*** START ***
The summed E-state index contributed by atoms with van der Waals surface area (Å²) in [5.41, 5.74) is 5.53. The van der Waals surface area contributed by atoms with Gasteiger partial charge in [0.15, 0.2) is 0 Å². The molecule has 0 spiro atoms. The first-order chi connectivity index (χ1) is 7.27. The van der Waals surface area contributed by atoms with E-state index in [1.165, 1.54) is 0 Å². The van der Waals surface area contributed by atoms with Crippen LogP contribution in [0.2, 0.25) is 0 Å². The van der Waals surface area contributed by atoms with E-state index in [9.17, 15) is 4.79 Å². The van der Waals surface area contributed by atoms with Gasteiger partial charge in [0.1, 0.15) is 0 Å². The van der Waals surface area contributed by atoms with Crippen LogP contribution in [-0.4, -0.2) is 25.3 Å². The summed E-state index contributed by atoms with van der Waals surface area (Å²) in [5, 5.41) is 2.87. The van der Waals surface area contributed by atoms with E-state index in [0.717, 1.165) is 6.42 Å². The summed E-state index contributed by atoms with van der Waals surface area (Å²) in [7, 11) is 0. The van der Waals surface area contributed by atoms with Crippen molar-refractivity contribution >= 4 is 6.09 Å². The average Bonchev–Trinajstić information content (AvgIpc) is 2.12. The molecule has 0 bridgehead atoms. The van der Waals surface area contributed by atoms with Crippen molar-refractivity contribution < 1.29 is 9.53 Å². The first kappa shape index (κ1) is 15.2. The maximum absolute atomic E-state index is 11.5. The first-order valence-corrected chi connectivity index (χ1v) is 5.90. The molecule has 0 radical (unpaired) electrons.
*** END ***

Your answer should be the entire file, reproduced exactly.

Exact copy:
The summed E-state index contributed by atoms with van der Waals surface area (Å²) in [5.41, 5.74) is 5.53. The van der Waals surface area contributed by atoms with Gasteiger partial charge in [0.15, 0.2) is 0 Å². The molecule has 0 spiro atoms. The first-order chi connectivity index (χ1) is 7.27. The van der Waals surface area contributed by atoms with E-state index in [1.165, 1.54) is 0 Å². The van der Waals surface area contributed by atoms with Crippen LogP contribution in [0.2, 0.25) is 0 Å². The van der Waals surface area contributed by atoms with E-state index in [9.17, 15) is 4.79 Å². The van der Waals surface area contributed by atoms with Gasteiger partial charge in [0.1, 0.15) is 0 Å². The van der Waals surface area contributed by atoms with Crippen LogP contribution in [-0.4, -0.2) is 25.3 Å². The summed E-state index contributed by atoms with van der Waals surface area (Å²) in [5, 5.41) is 2.87. The van der Waals surface area contributed by atoms with E-state index in [0.717, 1.165) is 6.42 Å². The summed E-state index contributed by atoms with van der Waals surface area (Å²) in [7, 11) is 0. The van der Waals surface area contributed by atoms with Crippen molar-refractivity contribution >= 4 is 6.09 Å². The average Bonchev–Trinajstić information content (AvgIpc) is 2.12. The molecule has 0 bridgehead atoms. The van der Waals surface area contributed by atoms with Crippen molar-refractivity contribution < 1.29 is 9.53 Å². The first kappa shape index (κ1) is 15.2. The maximum absolute atomic E-state index is 11.5. The first-order valence-corrected chi connectivity index (χ1v) is 5.90. The molecule has 0 radical (unpaired) electrons.